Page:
8.1 General context
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The most recent major surveys on the cultural participation of young people reveal certain cultural behavioural trends among French youngsters:
Young people and the reading
The CNL – National Book Centre (Centre national du livre), a public institution of the Ministry of Culture, conducts annually a national survey on young people and how they relate to books and reading. In 2018 the main findings of this study show that reading is appealing and a regular activity: 77% claim to enjoy reading, 78% read because they want to and devote around 3 hours a week to it for recreation. The study demonstrates the impact of the family environment on reading practices: the children who read the most have parents who are regular readers themselves and have a high level of education.
The datasets show that:
- Most young people read, particularly because they want to, even though the majority of them read in the context of school, university or work.
- Wide disparities exist between young adult women and men: women read more readily because they want to compared with men, reading for an additional 1 hour 40 min a week and 3 more books a year.
- The family context influences how young people relate to reading: 15-25 year olds whose parents read regularly for themselves or for their children clearly read more than others.
- Digital activities leave a small amount of room in the day for reading*.
- Reading in "paper" format is favoured, even though other ways of reading are also popular among 15-25 year olds.
- 15-25 year olds mainly read novels. Fantasy, crime and science-fiction are primarily the most popular genres. Many young people also read graphic novels, comics and manga.
Source: Study carried out on behalf of the CNL by Ipsos: A. Vincent-Gérard and B. Vaysettes, Les jeunes adultes et la lecture [Young adults and reading].
Young people as "cultural omnivores"
The survey, Barometer DJEPVA 2019 on youth carried out by the National Institute of Youth and Non formal Education in partnership (INJEP) with CREDOC- Research Center for the study and observation of living conditions shows the existence of a great diversity of cultural practices among young people. The study distinguishes several families of cultural practicies: "traditional", "artistic creative" and "digital".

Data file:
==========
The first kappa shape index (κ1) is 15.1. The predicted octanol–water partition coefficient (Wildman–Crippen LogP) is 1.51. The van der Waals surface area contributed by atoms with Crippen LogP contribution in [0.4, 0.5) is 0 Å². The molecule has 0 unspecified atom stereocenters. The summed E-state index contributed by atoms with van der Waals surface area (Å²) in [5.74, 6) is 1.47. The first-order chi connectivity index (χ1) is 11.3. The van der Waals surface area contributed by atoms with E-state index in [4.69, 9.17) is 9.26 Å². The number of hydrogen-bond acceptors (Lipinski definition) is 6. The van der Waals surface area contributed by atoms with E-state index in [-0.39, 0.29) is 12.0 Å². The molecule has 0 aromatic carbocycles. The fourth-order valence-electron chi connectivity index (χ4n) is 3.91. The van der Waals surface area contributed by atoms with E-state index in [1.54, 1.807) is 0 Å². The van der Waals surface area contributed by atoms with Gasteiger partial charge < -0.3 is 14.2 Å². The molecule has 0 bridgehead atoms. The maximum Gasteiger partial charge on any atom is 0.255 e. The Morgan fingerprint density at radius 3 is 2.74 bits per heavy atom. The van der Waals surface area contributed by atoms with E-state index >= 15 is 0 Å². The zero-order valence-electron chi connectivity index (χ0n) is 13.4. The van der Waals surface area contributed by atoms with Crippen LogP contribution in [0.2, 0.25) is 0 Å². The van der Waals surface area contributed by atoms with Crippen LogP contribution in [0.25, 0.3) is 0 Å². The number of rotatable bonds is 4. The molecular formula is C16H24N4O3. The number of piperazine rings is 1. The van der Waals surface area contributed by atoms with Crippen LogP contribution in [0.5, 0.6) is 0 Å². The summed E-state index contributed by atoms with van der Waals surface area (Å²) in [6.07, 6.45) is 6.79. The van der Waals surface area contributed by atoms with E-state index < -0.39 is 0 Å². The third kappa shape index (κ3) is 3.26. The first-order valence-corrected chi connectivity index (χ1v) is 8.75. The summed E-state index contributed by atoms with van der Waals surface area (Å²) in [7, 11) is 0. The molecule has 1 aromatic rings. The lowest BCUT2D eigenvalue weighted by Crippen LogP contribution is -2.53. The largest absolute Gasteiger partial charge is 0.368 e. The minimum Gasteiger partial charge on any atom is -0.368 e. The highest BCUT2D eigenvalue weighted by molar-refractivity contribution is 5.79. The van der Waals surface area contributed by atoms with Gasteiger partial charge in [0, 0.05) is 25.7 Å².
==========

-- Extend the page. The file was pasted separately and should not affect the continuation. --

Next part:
The survey shows a dynamism and diversity of cultural activities among young people:
• "91% of young people thus have creative amateur activities implying an active posture and often social interactions.
• " young people have passion for the realization of manual work or decoration (65% of young people) and the production of photo and video (60%) ".
• "Dance (48%) and singing (48%) concern one in two young people".
• "18% of young people have at least seven different artistic hobby practices".
• "Almost all (95%) of young people have done traditional cultural activities and outings in the last twelve months, with a certain taste for cinema (83%) and reading (78%)".
• "Next come digital cultural activities (86% of young people), where the practice of streaming is the dominant practice: 81% say they watch movies or series in streaming and 76% listen to streaming music."
Indeed, the category of 18-30 year olds multiply more than all French people cultural activities: they combine them, then presenting themselves as cultural "omnivores". This situation goes against the prejudices against the young people described as passive consumers. On the contrary, the survey highlights the fact that 18-30 year olds are by far the most active and creative age group.